Wednesday, June 24, 2009



The present study was designed to investigate (a) whether expressive writing reduces stress and burnout among prospective teachers and increases their sense of efficacy and satisfaction with teaching profession, (b) whether frequency of writing increases the impact of expressive writing on stress and burnout, and (c) whether teachers' sense of efficacy mediates the relationship between expressive writing and stress, burnout, and satisfaction among prospective teachers. This investigation was based on research indicating that expressive writing about stressful events improves physical and psychological well-being. The experimental research design consisted of a pretest, two interventions and a control group, and a posttest.

Participants were 124 university students from the teacher education program at the University of Florida who were doing their preinternship in elementary schools in north central Florida. All participants were recruited on a voluntary basis. In the final analysis, only 86 of the eligible participants were included as those with missing data and those who had not completed all four phases of the experiment were omitted.

Prospective teachers who disclosed their deeply felt experience of the preinternship through expressive writing did not report less stress as indicated by the Teacher Stress Scale, less burnout as indicated by the Educators Survey, a stronger sense of efficacy, as measured by the Teacher Efficacy Scale, or greater satisfaction with the teaching profession than those prospective teachers who wrote about factual events. However, there was an interaction between the treatment and pretest measure of role overload and role conflict. That is, one expressive writing was effective in reducing stress for those initially having high levels of stress due to role overload and role conflict; however, prospective teachers with high levels of stress on the pretest who completed two expressive writing had higher scores on the posttest. Also frequency of expressive writing did not have any impact on prospective teachers' sense of efficacy, stress, or burnout. Further, no evidence that teachers' sense of efficacy mediated the relationship between expressive writing and stress and burnout was obtained.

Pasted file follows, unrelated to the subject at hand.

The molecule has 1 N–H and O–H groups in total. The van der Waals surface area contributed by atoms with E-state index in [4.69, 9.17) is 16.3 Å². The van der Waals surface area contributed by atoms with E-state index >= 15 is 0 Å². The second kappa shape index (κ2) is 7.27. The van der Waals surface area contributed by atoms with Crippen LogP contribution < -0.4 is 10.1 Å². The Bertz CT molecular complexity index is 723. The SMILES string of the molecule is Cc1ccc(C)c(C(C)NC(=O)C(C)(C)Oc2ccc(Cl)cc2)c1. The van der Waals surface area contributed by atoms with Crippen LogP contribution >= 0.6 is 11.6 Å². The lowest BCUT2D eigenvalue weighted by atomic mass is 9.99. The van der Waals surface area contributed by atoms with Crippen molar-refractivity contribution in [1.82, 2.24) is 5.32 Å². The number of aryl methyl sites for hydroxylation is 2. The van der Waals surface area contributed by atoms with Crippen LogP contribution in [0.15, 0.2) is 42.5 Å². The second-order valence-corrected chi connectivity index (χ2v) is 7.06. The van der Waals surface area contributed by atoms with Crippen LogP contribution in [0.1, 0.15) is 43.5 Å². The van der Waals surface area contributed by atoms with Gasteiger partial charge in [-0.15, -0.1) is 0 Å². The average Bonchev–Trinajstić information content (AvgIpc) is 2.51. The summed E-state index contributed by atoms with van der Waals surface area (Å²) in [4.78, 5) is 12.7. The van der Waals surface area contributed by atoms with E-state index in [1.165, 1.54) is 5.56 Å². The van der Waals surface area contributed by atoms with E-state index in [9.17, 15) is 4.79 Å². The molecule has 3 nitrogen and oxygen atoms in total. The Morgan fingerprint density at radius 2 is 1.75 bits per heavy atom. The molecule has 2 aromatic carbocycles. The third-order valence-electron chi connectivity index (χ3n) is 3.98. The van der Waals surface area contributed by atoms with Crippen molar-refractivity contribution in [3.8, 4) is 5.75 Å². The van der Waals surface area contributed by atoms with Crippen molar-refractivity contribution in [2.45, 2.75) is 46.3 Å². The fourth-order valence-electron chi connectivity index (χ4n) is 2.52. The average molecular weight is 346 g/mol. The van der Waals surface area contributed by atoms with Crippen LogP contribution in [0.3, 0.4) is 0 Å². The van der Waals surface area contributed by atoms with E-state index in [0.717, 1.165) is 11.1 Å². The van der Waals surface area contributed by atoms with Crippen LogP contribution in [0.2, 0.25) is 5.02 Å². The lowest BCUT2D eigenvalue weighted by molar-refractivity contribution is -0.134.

No comments:

Post a Comment